Don’t fret not knowing the answer

By NANCY REDWINE (Santa Cruz Sentinel staff writer)

Someone asks a question and nobody knows the answer. That moment of uncertainty before someone makes something up can be excruciating. Steven Harrison, author of The Question to Life’s Answers,says this moment of not knowing is where true humanity is found. “Not knowing allows an investigation into life that is unobstructed by our conditioning, uncluttered by our information,” Harrison wrote. “It is the absence of knowing that allows the discovery of the new.” Spending years looking for answers from politics, psychology and spirituality, Harrison followed teachers from East to West and discovered that what he was searching for was right in front of him in his day-to-day life. Harrison is the founder of All Together Now International, which aids homeless children and the destitute in Nepal, Tibet and India. He talked to us from his hometown of Boulder, where he is helping to create a democratic learning community called the Living School.

You advocate for a spirituality beyond our ideas of what’s spiritual, beyond teachers, beyond prescribed practices — yet you’ve written a book that will most likely be bought by people searching for answers. Why did you write this book?

Steven Harrison: I wrote the book as a question to short-circuit the celebrity expert viewpoint we’ve taken on. We all have access to life if we choose. It’s important that we find the qualities we’ve been searching for outside of our lives locally, in communities, in family, in our relationships. Spirituality has taken a wrong turn in disconnecting us from our lives. There’s a lot to do right where we are.

The whole book is a dialogue. Who is the dialogue between?

Harrison: These two voices reside in us looking for security and creativity. Sometimes when those voices see each other, something new comes about.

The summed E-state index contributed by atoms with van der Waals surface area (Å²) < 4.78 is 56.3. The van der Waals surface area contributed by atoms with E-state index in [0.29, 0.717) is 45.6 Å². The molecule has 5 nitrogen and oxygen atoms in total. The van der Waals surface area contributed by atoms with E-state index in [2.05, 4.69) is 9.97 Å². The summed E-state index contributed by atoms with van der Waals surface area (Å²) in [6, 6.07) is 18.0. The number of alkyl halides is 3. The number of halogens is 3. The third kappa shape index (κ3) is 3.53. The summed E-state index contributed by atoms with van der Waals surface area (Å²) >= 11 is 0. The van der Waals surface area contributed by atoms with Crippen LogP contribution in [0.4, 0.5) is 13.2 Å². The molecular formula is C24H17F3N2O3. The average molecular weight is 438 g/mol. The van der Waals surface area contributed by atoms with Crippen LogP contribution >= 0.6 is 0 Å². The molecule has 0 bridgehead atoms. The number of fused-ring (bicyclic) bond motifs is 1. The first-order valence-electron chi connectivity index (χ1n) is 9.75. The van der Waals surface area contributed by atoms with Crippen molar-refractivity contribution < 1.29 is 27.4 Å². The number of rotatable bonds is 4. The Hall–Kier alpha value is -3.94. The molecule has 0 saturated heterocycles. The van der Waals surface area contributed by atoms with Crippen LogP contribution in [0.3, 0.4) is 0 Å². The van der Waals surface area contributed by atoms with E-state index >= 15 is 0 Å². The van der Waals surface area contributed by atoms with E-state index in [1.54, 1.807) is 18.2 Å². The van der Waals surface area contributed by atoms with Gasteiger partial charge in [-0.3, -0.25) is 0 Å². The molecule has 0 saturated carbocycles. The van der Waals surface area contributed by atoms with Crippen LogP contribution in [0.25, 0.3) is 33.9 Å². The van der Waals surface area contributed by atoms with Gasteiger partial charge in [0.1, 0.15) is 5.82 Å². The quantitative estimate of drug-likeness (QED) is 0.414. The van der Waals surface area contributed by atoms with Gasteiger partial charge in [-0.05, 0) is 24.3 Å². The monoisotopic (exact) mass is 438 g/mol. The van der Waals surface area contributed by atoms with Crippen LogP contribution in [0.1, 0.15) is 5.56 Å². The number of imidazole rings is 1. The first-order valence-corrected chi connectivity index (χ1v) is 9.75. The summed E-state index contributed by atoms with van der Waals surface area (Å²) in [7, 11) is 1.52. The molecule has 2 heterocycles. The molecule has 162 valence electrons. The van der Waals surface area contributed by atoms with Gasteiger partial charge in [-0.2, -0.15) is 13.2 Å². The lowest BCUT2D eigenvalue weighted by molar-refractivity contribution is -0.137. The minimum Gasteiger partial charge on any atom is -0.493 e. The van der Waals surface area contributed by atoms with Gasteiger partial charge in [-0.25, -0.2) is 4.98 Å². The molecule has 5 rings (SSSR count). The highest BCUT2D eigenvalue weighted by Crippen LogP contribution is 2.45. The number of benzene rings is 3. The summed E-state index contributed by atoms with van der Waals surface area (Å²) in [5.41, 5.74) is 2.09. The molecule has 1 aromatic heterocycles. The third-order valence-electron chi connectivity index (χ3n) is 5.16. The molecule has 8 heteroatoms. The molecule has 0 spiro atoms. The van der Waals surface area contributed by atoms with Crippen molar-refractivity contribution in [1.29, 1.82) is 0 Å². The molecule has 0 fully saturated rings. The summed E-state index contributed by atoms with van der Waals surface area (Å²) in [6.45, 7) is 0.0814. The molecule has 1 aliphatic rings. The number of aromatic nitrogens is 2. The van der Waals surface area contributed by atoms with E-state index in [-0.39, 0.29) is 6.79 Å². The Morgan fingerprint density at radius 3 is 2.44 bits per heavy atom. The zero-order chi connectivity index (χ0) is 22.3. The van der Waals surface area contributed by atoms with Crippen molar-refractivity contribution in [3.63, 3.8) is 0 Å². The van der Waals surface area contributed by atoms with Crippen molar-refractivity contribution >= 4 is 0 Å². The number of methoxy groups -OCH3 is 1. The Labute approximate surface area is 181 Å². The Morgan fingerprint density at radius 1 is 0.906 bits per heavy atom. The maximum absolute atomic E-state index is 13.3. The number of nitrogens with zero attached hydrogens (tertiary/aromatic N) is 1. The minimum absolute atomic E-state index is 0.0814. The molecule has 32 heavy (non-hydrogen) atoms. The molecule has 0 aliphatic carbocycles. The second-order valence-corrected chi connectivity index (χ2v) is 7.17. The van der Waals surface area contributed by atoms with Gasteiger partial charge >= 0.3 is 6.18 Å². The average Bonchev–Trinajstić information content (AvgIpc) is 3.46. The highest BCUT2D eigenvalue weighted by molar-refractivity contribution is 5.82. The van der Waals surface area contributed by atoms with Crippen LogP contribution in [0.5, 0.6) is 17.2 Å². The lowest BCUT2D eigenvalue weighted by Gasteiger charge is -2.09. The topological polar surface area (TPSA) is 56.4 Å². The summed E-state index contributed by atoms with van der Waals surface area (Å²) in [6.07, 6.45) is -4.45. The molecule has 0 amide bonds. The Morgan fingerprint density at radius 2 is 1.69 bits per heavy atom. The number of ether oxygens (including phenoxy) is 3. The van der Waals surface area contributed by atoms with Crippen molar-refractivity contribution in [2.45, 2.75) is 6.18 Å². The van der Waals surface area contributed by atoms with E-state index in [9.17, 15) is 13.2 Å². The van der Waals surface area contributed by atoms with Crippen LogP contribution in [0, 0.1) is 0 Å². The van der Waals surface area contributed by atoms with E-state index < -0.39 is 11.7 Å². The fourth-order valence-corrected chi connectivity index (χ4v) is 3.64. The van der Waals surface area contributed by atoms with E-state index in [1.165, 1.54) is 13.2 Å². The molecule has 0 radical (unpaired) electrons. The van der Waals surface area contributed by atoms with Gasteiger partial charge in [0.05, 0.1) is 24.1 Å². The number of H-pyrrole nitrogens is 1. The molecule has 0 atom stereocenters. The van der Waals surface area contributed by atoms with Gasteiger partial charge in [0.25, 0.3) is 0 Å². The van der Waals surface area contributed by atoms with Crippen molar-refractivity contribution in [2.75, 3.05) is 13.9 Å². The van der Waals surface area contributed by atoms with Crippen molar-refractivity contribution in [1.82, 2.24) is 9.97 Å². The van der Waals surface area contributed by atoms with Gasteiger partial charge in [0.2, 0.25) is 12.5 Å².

You’re saying there’s a way to touch the experience beneath thought without any kind of spiritual practice. But don’t you think your years of engaging in various spiritual practices helped you get where you are?

Harrison: I’m not instructing anyone to not do something. I think if you’re drawn to a spiritual practice, then investigate it fully. I’m just trying to describe what I see in what we are doing. There’s a limitation to spiritual practices. We become involved in the form, the process, the symbology, and then we forget what the whole point is. Spirituality becomes pressure, stress and neurosis. We don’t need to do anything. In the realm of opening the heart, we need to know less, not more. Really we need to come to it knowing nothing.

If you’re on your own, how do you know you’re not just deluding yourself further?

Harrison: You will always be in relationship and that will bring in information. If you’re living in conflict, you’ll feel it. If you’re living in complexity, you’ll feel the weight of it. Life keeps feeding back to us the intelligence we need if we are attentive to it. We have the ability to move consciously now. Not a hundred lifetimes later. This is where it’s the rubber meets the road. Do we want this, or do we want our idea of it?